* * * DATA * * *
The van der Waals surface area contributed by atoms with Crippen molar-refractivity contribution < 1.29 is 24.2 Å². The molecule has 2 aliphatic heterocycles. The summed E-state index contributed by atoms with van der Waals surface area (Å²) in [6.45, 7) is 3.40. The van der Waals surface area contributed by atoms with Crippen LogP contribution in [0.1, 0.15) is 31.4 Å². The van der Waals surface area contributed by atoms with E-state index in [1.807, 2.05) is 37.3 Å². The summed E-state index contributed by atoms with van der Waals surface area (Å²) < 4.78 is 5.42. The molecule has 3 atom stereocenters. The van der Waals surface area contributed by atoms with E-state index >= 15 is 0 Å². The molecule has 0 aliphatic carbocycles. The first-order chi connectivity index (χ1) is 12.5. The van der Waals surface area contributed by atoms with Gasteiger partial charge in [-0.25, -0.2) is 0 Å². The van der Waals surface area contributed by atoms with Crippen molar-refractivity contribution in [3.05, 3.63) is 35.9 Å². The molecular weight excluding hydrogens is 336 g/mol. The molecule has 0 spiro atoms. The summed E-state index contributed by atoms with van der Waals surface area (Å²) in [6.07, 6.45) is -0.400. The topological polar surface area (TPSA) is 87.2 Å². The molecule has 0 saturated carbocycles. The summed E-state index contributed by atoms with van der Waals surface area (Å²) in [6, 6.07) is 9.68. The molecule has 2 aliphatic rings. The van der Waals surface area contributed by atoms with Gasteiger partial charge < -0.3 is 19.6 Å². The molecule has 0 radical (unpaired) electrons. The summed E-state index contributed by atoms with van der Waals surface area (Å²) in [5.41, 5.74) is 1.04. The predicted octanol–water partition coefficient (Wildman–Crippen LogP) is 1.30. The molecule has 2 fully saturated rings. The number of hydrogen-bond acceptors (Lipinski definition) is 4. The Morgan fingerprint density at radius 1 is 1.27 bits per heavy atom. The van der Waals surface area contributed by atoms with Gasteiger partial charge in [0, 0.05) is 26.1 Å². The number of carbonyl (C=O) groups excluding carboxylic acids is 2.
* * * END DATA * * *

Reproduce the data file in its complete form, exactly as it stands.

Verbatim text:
The van der Waals surface area contributed by atoms with Crippen molar-refractivity contribution < 1.29 is 24.2 Å². The molecule has 2 aliphatic heterocycles. The summed E-state index contributed by atoms with van der Waals surface area (Å²) in [6.45, 7) is 3.40. The van der Waals surface area contributed by atoms with Crippen LogP contribution in [0.1, 0.15) is 31.4 Å². The van der Waals surface area contributed by atoms with E-state index in [1.807, 2.05) is 37.3 Å². The summed E-state index contributed by atoms with van der Waals surface area (Å²) < 4.78 is 5.42. The molecule has 3 atom stereocenters. The van der Waals surface area contributed by atoms with E-state index >= 15 is 0 Å². The molecule has 0 aliphatic carbocycles. The first-order chi connectivity index (χ1) is 12.5. The van der Waals surface area contributed by atoms with Gasteiger partial charge in [-0.25, -0.2) is 0 Å². The van der Waals surface area contributed by atoms with Crippen molar-refractivity contribution in [3.05, 3.63) is 35.9 Å². The molecular weight excluding hydrogens is 336 g/mol. The molecule has 0 spiro atoms. The summed E-state index contributed by atoms with van der Waals surface area (Å²) in [6.07, 6.45) is -0.400. The topological polar surface area (TPSA) is 87.2 Å². The molecule has 0 saturated carbocycles. The summed E-state index contributed by atoms with van der Waals surface area (Å²) in [6, 6.07) is 9.68. The molecule has 2 aliphatic rings. The van der Waals surface area contributed by atoms with Gasteiger partial charge < -0.3 is 19.6 Å². The molecule has 0 radical (unpaired) electrons. The summed E-state index contributed by atoms with van der Waals surface area (Å²) in [5.41, 5.74) is 1.04. The predicted octanol–water partition coefficient (Wildman–Crippen LogP) is 1.30. The molecule has 2 fully saturated rings. The number of hydrogen-bond acceptors (Lipinski definition) is 4. The Morgan fingerprint density at radius 1 is 1.27 bits per heavy atom. The van der Waals surface area contributed by atoms with Gasteiger partial charge in [0, 0.05) is 26.1 Å². The number of carbonyl (C=O) groups excluding carboxylic acids is 2.